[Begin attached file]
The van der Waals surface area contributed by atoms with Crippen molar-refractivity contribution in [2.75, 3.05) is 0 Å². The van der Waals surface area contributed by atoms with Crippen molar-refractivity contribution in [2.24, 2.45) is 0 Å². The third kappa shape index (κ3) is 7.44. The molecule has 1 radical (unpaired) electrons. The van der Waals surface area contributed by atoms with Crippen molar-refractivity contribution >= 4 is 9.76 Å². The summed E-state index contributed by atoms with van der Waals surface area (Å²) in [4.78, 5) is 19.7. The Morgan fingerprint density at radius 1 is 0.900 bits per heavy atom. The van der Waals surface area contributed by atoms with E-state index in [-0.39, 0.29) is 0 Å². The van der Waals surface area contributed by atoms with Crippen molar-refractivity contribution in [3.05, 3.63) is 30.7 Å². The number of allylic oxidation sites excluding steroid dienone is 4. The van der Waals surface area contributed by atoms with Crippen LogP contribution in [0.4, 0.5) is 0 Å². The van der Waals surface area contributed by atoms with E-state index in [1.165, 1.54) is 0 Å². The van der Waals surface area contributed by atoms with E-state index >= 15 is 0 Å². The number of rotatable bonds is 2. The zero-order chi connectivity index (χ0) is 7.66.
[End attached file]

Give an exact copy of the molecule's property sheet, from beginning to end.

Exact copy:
The van der Waals surface area contributed by atoms with Crippen molar-refractivity contribution in [2.75, 3.05) is 0 Å². The van der Waals surface area contributed by atoms with Crippen molar-refractivity contribution in [2.24, 2.45) is 0 Å². The third kappa shape index (κ3) is 7.44. The molecule has 1 radical (unpaired) electrons. The van der Waals surface area contributed by atoms with Crippen molar-refractivity contribution >= 4 is 9.76 Å². The summed E-state index contributed by atoms with van der Waals surface area (Å²) in [4.78, 5) is 19.7. The Morgan fingerprint density at radius 1 is 0.900 bits per heavy atom. The van der Waals surface area contributed by atoms with E-state index in [-0.39, 0.29) is 0 Å². The van der Waals surface area contributed by atoms with Crippen molar-refractivity contribution in [3.05, 3.63) is 30.7 Å². The number of allylic oxidation sites excluding steroid dienone is 4. The van der Waals surface area contributed by atoms with Crippen LogP contribution in [0.4, 0.5) is 0 Å². The van der Waals surface area contributed by atoms with E-state index in [1.165, 1.54) is 0 Å². The van der Waals surface area contributed by atoms with E-state index >= 15 is 0 Å². The number of rotatable bonds is 2. The zero-order chi connectivity index (χ0) is 7.66.